(Editor's note: This is the fifth in a series of columns on retirement by Jim Cramer, founder of TheStreet , and Wally Konrad, former senior editor for Smart Money magazine. To read the first installment, click here. The second article is here, the third here and the fourth here.)
NEW YORK (
) -- About 44% of Americans ages 38 to 65 haven't saved enough for retirement, according to the most recent survey from the Employment Benefits Research Institute.
Numbers aside, most people feel they could be and should be saving more. Even diligent savers may feel behind when they open recent account statements. The roller-coaster ride in the market in the past months has meant plenty of red ink for lots of employees.
And if you're someone who started saving late or had to ransack your retirement accounts because of unemployment or foreclosure concerns, catching up is top priority right now.
So how do you make up for losses and lost time?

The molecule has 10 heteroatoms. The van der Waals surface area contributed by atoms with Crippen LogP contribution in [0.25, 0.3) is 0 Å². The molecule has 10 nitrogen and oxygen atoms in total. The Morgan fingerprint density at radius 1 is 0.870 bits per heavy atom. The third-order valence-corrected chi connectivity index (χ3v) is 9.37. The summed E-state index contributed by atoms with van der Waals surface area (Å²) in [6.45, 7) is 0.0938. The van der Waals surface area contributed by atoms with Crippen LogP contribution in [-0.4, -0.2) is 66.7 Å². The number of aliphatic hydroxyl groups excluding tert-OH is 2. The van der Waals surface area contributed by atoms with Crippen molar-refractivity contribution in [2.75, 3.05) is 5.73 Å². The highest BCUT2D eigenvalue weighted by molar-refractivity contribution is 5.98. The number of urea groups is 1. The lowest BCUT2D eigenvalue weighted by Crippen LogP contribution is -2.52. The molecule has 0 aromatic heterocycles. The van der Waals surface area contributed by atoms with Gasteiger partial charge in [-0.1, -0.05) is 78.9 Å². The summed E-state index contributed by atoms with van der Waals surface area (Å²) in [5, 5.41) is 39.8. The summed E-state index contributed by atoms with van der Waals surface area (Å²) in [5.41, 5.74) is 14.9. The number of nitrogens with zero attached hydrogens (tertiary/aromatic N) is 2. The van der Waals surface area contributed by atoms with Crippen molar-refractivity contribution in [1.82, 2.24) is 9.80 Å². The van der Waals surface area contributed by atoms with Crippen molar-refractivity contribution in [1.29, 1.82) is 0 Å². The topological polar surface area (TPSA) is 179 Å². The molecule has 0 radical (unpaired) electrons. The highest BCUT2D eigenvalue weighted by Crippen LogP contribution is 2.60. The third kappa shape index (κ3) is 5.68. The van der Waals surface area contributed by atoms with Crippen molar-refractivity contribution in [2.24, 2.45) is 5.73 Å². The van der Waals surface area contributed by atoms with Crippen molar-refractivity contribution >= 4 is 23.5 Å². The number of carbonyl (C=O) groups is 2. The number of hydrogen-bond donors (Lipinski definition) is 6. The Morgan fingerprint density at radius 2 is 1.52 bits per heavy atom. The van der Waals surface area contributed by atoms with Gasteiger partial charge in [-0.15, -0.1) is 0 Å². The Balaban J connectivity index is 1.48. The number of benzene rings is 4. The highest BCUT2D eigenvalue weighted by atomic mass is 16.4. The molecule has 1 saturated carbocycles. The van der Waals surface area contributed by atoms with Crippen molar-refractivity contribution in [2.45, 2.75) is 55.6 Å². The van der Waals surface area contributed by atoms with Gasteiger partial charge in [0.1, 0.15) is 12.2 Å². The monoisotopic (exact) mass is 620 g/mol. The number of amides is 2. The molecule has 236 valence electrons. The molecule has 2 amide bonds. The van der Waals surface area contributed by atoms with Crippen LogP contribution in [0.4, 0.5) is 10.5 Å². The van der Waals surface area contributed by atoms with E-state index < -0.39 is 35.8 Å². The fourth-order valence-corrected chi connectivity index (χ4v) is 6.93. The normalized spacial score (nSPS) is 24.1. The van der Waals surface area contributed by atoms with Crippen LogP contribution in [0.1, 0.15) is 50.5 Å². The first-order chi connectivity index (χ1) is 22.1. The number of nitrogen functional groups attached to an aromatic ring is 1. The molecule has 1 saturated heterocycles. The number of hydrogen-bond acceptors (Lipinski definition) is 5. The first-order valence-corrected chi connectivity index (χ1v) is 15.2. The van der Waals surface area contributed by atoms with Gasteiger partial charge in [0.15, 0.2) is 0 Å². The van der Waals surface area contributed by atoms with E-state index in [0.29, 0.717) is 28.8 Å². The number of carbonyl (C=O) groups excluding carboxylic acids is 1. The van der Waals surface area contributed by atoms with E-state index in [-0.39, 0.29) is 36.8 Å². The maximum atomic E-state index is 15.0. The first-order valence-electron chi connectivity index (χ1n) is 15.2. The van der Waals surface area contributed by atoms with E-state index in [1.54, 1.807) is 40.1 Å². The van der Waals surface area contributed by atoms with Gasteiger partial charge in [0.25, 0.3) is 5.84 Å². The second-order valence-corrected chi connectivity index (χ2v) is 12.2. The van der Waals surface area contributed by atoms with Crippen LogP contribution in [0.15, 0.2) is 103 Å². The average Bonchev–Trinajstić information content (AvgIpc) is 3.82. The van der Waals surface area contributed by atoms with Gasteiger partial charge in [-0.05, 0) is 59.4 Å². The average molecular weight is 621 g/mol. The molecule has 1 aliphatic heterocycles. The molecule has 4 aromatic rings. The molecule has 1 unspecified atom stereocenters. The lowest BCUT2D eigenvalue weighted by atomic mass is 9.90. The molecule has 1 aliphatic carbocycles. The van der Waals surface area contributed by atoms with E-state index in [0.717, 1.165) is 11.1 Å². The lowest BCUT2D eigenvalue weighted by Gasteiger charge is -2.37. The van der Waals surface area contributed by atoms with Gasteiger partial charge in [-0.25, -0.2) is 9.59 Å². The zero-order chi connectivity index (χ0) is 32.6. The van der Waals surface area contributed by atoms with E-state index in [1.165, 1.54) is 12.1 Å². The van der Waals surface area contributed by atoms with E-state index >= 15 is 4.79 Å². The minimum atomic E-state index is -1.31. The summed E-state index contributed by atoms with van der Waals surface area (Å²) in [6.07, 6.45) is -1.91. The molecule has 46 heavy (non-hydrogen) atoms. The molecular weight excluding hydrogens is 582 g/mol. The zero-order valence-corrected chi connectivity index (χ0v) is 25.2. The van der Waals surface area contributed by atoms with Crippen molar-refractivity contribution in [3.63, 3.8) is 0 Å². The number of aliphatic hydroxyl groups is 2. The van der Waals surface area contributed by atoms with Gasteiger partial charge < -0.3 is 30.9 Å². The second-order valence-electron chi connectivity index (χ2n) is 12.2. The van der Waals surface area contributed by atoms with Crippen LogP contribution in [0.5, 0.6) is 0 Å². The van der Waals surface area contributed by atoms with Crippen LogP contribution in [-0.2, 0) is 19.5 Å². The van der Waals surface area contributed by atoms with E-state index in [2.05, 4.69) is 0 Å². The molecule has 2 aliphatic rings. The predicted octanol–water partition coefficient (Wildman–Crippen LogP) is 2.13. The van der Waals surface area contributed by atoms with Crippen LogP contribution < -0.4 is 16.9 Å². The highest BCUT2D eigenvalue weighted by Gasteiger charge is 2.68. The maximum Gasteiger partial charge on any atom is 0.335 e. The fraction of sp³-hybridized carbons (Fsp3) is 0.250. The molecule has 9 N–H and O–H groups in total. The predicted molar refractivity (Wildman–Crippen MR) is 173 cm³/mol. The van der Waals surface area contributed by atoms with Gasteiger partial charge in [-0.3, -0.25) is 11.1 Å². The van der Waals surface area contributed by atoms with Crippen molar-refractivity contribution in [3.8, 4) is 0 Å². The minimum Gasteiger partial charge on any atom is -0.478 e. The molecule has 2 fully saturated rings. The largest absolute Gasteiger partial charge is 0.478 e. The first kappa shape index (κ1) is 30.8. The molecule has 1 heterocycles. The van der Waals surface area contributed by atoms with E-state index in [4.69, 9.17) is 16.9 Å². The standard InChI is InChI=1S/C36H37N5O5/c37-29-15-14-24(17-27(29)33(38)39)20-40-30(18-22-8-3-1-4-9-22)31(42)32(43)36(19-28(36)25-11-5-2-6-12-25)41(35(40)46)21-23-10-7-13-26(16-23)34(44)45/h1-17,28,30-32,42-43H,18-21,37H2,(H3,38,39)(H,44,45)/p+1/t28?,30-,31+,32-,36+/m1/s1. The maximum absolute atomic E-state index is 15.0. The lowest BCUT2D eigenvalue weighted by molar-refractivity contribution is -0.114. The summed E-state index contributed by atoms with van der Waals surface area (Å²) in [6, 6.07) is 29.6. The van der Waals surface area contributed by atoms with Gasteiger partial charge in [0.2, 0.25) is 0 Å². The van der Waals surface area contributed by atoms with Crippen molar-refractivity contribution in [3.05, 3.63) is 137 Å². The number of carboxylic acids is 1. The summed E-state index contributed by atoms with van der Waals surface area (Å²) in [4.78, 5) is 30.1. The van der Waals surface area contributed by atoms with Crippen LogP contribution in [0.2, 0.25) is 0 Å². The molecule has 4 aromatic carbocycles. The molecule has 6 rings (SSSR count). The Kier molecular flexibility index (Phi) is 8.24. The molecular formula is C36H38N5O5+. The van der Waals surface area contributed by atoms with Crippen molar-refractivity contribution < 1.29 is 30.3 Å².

Save more and spend less.
I know that sounds obvious and even slightly obnoxious, but bear with me. There are lots of sophisticated strategies that can help you do both of those things and feel more confident about your nest egg. Consider the following:
Don't Throw Your Money Away on Fees
This is a painless way to give your retirement accounts a boost. The average American household pays nearly $155,000 in 401(k) fees over the course of a lifetime, according to a recent report from Demos, a nonpartisan public policy group. Wouldn't you rather have that money in your account?
The mutual fund industry disputes these numbers, saying the amount paid in fees is actually much lower. Whoever is right, the fact remains that most investors are a bit clueless about fees. A recent survey from AARP revealed that 62% of 401(k) investors didn't know how much they were paying in fees, and 71% didn't know they were paying any fees at all!
That may change now that new disclosure regulations from the Department of Labor went into effect July 1. The new rules require financial companies to disclose fees and administrative costs to employers. In turn, employers are required to pass that information on to workers no later than August 30. (Disclosures must be made once a year after that date.)
With more transparency, the thinking goes, employers, especially small firms, will be able to compare costs of competing plans more easily and employees will get a better sense of exactly what they are paying in fees.